Andrew is encouraging others to “follow this up for me” so let me suggest that readers go to http://en.wikipedia.org/wiki/Simon%E2%80%93Ehrlich_wager to see Julian Simon’s (right-wing) philosophy as illustrated by his wager with (left wing) Paul Ehrlich. Ehrlich believed that the population explosion would produce huge increases in the cost of raw materials while Simon countered that the commodity prices would decrease in the 10 year period because “in a free society, solutions are eventually found. And in the long run the new developments leave us better off than if the problems had not arisen. That is, prices eventually become lower than before the increased scarcity occurred.”
    Wikipedia says “Ehrlich lost the bet, as all five commodities that were bet on declined in price from 1980 through 1990, the wager period…Paul Ehrlich mailed Julian Simon a check for $576.07 to settle the wager in Simon’s favor.” Wikipedia however, also says “Ehrlich would likely have won if the bet had been for a different ten-year period.” Moreover, a longer period and more natural resources, Simon would have lost “by a lot.”

  6. david condon says:

    He didn’t write slaves; he wrote slaves and tyrants. Presumably, he’s counting indentured servants as slaves. So if 20% of the people in 1751 owned someone else then that’s 95%.

  7. Vince says:

    I’ve tracked down the pp. 171-177 reference in the volume edited by Simon. The article is written by Stanley L. Engerman. I can’t find anything in the Engerman article that would explain the two graphs. The Moore and Simon book states that “Economic historian Stanley Engerman has noted that as recently as the late 18th century, “The bulk of mankind, over 95 percent, were miserable slaves or [sic] despotic tyrants.” Actually, it’s Arthur Young, in 1772, who stated this. Engerman just quotes Arthur Young. Such looseness with the facts is worrisome. The graphs are likely wishful thinking. The good news: This could be a fun example in an introductory Statistics class!

  8. Dallas Card says:

    “Simon, pp. 171-77”, I think, refers to Julian Simon (ed.) “The State of Humanity” (1996). The quote about “slaves or despotic tyrants” is a misquote, misattributed (in “It’s Getting Better All the Time”) to Engerman. Both Engerman and Simon (1996) point to the actual source, which is Arthur Young, “Political Essays” (first printed 1772). The actual quote is “What a melancholy reflection is it to think that more than nine-tenths of the species should be miserable slaves of despotic tyrants!” (p. 19).
    http://books.google.com/books?id=sLINAAAAQAAJ&source=gbs_navlinks_s

    Simon seems also to have taken the 95% number from Young, as he provides an estimate of the number of people in the world living under “arbitrary governments” in 1772, which he comes up with by adding up the free peoples of Britain, Holland, Switzerland, Geneva, Sweden, British America, plus “say, a fifteenth of Germany” and “suppose” 10,000,000 “Free Indians” (giving a total of 33.5 million), and subtracting that from his estimate of the world population (775.3 million).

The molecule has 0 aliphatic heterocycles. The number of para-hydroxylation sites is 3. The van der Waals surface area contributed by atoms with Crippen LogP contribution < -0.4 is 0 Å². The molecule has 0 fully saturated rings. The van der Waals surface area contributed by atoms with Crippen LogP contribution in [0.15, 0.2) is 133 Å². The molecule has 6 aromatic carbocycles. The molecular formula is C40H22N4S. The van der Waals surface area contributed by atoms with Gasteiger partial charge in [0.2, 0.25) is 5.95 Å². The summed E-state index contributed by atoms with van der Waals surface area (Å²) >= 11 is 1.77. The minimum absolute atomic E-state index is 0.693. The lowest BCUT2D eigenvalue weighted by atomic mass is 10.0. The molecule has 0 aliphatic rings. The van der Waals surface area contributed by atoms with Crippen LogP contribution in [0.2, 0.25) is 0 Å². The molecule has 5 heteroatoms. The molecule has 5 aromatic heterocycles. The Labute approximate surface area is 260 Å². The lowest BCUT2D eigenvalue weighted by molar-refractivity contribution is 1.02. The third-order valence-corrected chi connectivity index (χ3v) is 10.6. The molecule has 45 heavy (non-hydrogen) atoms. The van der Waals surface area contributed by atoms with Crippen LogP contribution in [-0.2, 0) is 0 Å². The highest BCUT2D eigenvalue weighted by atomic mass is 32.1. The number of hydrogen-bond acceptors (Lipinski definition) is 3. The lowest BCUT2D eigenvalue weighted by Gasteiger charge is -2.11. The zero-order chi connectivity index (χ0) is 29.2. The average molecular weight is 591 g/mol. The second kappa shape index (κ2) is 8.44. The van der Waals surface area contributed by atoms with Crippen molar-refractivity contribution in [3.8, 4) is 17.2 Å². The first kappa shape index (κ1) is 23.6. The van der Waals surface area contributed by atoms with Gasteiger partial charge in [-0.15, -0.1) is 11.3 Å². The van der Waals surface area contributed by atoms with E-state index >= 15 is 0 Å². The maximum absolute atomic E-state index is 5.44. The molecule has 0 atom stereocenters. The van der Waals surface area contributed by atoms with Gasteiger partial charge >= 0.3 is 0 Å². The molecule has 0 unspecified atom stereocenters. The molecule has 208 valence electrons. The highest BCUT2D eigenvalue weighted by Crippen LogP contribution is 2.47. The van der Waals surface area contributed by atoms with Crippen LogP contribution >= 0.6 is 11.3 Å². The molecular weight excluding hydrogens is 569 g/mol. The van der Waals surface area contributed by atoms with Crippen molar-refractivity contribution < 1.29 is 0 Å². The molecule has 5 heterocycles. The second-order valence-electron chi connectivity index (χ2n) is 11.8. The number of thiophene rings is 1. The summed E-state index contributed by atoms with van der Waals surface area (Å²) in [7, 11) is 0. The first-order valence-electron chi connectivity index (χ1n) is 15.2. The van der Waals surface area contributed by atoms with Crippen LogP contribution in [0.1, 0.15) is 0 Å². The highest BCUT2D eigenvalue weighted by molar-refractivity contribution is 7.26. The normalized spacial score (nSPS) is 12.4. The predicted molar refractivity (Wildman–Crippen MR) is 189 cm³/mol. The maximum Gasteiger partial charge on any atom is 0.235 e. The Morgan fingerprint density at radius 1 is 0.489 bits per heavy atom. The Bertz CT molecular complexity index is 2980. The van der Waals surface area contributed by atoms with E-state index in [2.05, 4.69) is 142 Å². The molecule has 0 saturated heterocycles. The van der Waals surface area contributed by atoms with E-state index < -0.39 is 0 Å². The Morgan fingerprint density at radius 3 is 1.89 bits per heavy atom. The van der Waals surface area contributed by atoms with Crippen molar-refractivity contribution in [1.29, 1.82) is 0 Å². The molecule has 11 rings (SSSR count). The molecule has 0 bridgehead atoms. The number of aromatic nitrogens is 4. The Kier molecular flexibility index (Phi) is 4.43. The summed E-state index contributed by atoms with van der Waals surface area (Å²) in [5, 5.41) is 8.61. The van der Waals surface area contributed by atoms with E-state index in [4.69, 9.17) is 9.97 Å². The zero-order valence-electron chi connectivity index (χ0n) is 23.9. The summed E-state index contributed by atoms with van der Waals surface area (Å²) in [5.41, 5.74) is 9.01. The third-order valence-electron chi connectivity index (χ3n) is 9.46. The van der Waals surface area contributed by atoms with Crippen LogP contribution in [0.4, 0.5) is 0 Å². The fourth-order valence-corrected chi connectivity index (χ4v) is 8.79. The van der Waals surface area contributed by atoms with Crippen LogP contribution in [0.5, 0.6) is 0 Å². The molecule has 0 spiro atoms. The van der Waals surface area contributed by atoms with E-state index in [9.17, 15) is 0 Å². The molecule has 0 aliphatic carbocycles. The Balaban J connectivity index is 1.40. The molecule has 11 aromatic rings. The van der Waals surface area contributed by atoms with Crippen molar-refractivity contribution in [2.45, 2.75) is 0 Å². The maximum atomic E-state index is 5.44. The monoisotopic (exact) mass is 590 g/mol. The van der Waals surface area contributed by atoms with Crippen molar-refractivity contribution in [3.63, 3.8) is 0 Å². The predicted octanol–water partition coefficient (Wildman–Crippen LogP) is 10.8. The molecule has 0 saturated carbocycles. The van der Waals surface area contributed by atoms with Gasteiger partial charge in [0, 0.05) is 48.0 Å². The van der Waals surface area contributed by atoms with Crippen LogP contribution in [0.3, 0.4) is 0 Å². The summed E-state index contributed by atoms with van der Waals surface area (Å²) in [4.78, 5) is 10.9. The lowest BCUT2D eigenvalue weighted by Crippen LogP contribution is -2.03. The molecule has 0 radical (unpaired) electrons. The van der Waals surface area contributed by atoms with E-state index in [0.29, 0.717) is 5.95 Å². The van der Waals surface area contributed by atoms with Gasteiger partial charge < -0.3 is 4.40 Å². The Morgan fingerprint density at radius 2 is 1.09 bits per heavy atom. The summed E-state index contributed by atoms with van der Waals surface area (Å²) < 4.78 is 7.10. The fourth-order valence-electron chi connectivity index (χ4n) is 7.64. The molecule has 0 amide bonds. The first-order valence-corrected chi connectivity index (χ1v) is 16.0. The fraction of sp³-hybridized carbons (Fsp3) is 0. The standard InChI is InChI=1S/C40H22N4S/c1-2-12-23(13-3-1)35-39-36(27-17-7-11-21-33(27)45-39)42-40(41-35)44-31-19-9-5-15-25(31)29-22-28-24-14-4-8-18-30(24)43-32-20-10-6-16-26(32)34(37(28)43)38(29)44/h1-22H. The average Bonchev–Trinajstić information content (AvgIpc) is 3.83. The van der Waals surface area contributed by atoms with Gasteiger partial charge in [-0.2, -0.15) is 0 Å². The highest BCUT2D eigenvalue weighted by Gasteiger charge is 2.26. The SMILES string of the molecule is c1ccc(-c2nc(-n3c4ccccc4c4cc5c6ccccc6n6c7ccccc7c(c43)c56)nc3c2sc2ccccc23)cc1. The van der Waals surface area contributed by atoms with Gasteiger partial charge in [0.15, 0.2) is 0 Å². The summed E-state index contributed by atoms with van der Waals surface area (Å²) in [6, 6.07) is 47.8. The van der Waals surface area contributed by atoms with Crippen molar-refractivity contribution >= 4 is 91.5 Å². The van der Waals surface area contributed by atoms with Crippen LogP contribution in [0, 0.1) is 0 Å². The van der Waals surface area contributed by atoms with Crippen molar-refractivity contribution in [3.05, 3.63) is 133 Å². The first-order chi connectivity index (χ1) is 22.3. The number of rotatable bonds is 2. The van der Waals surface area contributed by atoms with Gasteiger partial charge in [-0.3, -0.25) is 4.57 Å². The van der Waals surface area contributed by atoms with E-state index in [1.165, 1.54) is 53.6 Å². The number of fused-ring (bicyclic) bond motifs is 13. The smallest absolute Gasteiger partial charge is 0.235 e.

As for source of the graph, there is a table on page 174 of Simon (1996), but it only provides the percentage of the population in slavery in certain parts of the Americas in 1750 and 1830. The best clue as to the possible source of the data behind the graph seems a book Simon references as the source of many of his estimates: Appendix C of Orlando Patterson, “Slavery and Social Death” (1982).
    http://books.google.com/books/about/Slavery_and_Social_Death.html?id=T2grY7NbnygC

  9. This looks like an Excel chart. A “line” chart in Excel will distribute the data points uniformly along the x axis, then add a smoothed line.

    I tried the following data:

    1750 75%
    1850 55%
    1917 36%
    1944 50%
    2000 10%

    And wound up with this:

    http://postimg.org/image/dt4xn3fn3/

    At a minimum, it’s a very poor graphic, and as you all have already ascertained, the data are pretty suspect as well.

  10. LuluPearl says:

    For a site whose title celebrates social science, I think you forgot some key population and social behavior dynamics. Modern day slaves include MANY couples and individuals in committed or recreational relationships that celebrate Dominance/submission, BDSM, erotic slavery and practical slavery in general. I would wager the graph is actually upward sloping when you properly account for the larger population of people who are predisposed to be slaves and act on those tendencies. I also think the graph masks some import trends in emerging countries engaged in the earliest stages of nation building. These countries include many in the Middle East and Southeast Asia where growth rates are high thanks to economic slavery or serfdom in many forms. Bottom line: I dont think the graph is even remotely accurate globally or characteristic of rising trends in many countries.

  11. Elin says:

    So the percentage of slaves in some other world is 90? But it used to be much lower?
    The title doesn’t make any sense at all.

  12. […] The good news is that the graph is so incompetent, it probably won’t confuse too many people. If they really wanted to fake people out, they should’ve just made up all the numbers. Heck, they could just make up the entire curve, as in this beauty: […]